"Yeti will rejoice in the Lord, I will be joyful in God my Savior."


It makes me wonder if these creatures are real and if she attended church with one/some of them in Alaska.


Wednesday, April 16, 2008

Ten Things Wednesday

Ok, it's supposed to be Ten Things Tuesday but I forgot to do this yesterday. Mrs. Brownstone guilted me into doing this as apparantly the only other man participating is Skelty. However, I signed up to do this last Wednesday and I just couldn't make myself do 'Ten Things Tuesday' on a Wednesday. While mowing the yard yesterday I remember it was Tuesday and I needed to get this done. But after finishing the yard, planting a new flowerbed, watching American Idol and getting everyone settled in bed I forgot. So here I am, posting Ten Things Tuesday on Wednesday anyway.

Ten Things I'm Thankful For:

1. Shanna. She is a wonderful wife, mother, friend and servant. Convincing her to marry me was without a doubt the best thing I ever did. To say I married out of my league would be a tremendous understatement.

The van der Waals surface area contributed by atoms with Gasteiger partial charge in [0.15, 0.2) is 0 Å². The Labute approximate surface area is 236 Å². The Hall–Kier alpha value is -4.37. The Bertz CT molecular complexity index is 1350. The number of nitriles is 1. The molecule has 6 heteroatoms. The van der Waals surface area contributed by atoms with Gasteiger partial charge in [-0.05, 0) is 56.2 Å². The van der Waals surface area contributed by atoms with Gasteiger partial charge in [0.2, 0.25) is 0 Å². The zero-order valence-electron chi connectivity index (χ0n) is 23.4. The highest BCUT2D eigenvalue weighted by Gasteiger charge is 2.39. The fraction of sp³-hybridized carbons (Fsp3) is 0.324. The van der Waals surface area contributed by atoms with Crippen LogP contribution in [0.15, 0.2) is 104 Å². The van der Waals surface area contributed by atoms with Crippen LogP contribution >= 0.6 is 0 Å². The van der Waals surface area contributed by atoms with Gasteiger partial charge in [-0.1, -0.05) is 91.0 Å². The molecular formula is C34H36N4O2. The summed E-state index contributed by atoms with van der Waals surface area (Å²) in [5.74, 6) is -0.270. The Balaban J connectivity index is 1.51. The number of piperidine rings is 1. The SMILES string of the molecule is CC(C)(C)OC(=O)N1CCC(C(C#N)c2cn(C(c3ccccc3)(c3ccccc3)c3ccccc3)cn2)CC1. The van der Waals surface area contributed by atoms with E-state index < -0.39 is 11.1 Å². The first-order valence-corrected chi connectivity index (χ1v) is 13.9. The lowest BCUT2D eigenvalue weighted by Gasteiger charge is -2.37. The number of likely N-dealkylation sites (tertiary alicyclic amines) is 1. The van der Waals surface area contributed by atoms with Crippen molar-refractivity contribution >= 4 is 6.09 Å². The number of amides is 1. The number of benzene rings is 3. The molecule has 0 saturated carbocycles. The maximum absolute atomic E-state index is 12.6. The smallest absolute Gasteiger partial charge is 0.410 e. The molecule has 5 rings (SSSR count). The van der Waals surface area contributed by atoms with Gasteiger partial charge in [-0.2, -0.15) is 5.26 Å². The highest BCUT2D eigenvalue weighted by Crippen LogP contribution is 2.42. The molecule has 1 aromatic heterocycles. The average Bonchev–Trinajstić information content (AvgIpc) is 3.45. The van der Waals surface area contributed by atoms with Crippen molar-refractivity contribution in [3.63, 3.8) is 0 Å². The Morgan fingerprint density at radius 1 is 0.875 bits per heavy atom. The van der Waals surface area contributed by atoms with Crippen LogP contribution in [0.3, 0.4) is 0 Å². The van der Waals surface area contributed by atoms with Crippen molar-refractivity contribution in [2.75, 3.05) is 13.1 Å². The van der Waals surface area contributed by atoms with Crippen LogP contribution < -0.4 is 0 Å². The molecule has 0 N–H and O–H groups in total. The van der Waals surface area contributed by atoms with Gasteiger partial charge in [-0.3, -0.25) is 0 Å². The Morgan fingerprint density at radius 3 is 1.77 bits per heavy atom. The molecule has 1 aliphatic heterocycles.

2. Salvation. Like Shanna, God always forgives me when I screw up and he'd be the first to tell you that is more than a few times a day. Shanna could vouch for this but usually she won't.

3. Family. I've been blessed with 4 wonderful kids, great parents, a fabulous extended family and great in-laws.

4. The ability to do yard work. Let me clarify. I don't particularly like mowing the grass. If the city would let me I'd consider having the entire yard paved. But they won't so I'll get out and push the mower every week (or so) until November and be thankful that I'm physically able to do it.

5. Friends. We've got the kind of friends that people dream about. You know, those friends who will come over in the middle of the night if you need them to.